Annals of life-changing admission mistakes

We have heard about Verghese Kurien’s switch to metallurgy thanks to his reaching Michigan State University to study diary engineering. Now I learn from here (thanks to Arunn at Nanopolitan) that  a mix-up in the admissions office allowed Sir John Gurdon to study zoology instead of classics and he is the Nobel prize winner in Physiology and Medicine this year!

After receiving the report Sir John said he switched his attention to classics and was offered a place to study at Christ Church, Oxford, but was allowed to switch courses and read zoology instead because of a mix-up in the admissions office.

It was at Oxford as a postgraduate student that he published his groundbreaking research on genetics and proved for the first time that every cell in the body contains the same genes.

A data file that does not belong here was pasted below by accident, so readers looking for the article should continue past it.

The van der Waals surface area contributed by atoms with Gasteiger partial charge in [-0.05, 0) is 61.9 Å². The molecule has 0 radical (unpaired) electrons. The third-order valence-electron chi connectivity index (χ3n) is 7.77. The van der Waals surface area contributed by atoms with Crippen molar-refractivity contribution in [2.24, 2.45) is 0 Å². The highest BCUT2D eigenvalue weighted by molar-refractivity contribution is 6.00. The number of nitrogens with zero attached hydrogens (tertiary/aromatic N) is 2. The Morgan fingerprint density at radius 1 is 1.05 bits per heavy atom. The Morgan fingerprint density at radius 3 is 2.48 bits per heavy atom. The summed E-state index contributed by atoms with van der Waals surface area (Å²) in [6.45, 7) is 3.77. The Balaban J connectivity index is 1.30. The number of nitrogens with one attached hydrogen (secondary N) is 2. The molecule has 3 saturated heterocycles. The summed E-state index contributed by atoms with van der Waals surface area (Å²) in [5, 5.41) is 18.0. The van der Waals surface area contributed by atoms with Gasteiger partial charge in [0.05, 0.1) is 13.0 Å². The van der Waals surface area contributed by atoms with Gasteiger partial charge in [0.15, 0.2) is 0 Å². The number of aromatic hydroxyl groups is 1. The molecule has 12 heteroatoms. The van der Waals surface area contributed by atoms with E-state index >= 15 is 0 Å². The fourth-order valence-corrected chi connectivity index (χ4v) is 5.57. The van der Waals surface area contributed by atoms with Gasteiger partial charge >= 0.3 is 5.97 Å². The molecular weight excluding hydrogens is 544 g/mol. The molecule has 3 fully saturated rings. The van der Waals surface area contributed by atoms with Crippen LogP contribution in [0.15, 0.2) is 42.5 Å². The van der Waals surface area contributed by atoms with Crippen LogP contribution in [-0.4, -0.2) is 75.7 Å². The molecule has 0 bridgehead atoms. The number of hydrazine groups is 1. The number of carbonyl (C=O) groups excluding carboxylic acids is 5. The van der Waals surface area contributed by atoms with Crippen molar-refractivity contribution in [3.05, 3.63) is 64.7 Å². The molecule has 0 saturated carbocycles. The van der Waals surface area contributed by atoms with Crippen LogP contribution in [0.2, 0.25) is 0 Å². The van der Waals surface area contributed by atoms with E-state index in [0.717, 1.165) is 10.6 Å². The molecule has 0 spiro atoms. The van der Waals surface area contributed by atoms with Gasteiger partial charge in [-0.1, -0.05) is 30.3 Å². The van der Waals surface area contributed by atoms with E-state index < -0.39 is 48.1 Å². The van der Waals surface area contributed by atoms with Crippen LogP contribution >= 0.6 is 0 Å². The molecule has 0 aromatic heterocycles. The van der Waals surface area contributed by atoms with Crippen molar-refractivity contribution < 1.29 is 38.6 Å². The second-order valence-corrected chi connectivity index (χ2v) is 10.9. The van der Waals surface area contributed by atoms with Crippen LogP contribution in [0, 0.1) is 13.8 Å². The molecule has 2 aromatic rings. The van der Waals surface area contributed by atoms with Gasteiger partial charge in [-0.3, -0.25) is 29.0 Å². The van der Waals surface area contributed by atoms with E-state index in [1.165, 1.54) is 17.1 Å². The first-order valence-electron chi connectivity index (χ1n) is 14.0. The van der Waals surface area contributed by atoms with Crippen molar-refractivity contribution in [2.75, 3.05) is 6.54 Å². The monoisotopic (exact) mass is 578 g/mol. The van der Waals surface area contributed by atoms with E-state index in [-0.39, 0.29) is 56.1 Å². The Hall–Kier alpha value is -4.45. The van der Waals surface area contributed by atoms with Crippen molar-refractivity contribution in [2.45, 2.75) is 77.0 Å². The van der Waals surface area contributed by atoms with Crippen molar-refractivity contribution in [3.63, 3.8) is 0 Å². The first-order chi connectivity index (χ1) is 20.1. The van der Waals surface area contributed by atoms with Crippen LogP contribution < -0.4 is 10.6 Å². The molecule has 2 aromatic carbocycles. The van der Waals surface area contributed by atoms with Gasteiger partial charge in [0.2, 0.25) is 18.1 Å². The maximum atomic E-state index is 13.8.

He did so by taking a cell from an adult frog’s intestine, removing its genes and implanting them into an egg cell, which grew into a clone of the adult frog.

The idea was controversial at the time because it contradicted previous studies by much more senior scientists, and it was a decade before the then-graduate student’s work became widely accepted.

But it later led directly to the cloning of Dolly the Sheep by Prof Ian Wilmut in 1996, and to the subsequent discovery by Prof Yamanaka that adult cells can be “reprogrammed” into stem cells for use in medicine.

The report in question is very interesting too. Take a look!

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